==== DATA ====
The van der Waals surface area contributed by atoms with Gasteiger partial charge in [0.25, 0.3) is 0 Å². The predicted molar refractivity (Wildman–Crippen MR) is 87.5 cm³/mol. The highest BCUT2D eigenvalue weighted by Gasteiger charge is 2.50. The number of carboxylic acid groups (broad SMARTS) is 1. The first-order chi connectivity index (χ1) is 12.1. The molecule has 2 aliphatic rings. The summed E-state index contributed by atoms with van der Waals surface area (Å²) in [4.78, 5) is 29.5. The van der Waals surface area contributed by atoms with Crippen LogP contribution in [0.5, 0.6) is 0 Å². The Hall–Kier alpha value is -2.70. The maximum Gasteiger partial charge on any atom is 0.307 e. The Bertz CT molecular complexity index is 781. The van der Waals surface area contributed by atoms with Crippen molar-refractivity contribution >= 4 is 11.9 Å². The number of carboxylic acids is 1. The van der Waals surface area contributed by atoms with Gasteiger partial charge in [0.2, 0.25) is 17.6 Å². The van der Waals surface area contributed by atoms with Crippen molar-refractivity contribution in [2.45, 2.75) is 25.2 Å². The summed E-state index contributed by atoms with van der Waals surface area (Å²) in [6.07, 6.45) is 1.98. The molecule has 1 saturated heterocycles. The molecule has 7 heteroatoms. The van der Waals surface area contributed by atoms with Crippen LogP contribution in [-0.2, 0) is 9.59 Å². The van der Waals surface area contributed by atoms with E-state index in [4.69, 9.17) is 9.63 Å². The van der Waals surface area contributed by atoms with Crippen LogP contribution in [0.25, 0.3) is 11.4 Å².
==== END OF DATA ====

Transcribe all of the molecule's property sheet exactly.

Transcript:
The van der Waals surface area contributed by atoms with Gasteiger partial charge in [0.25, 0.3) is 0 Å². The predicted molar refractivity (Wildman–Crippen MR) is 87.5 cm³/mol. The highest BCUT2D eigenvalue weighted by Gasteiger charge is 2.50. The number of carboxylic acid groups (broad SMARTS) is 1. The first-order chi connectivity index (χ1) is 12.1. The molecule has 2 aliphatic rings. The summed E-state index contributed by atoms with van der Waals surface area (Å²) in [4.78, 5) is 29.5. The van der Waals surface area contributed by atoms with Crippen LogP contribution in [0.5, 0.6) is 0 Å². The Hall–Kier alpha value is -2.70. The maximum Gasteiger partial charge on any atom is 0.307 e. The Bertz CT molecular complexity index is 781. The van der Waals surface area contributed by atoms with Crippen molar-refractivity contribution >= 4 is 11.9 Å². The number of carboxylic acids is 1. The van der Waals surface area contributed by atoms with Gasteiger partial charge in [0.2, 0.25) is 17.6 Å². The van der Waals surface area contributed by atoms with Crippen molar-refractivity contribution in [2.45, 2.75) is 25.2 Å². The summed E-state index contributed by atoms with van der Waals surface area (Å²) in [6.07, 6.45) is 1.98. The molecule has 1 saturated heterocycles. The molecule has 7 heteroatoms. The van der Waals surface area contributed by atoms with Crippen LogP contribution in [-0.2, 0) is 9.59 Å². The van der Waals surface area contributed by atoms with E-state index in [4.69, 9.17) is 9.63 Å². The van der Waals surface area contributed by atoms with Crippen LogP contribution in [0.25, 0.3) is 11.4 Å².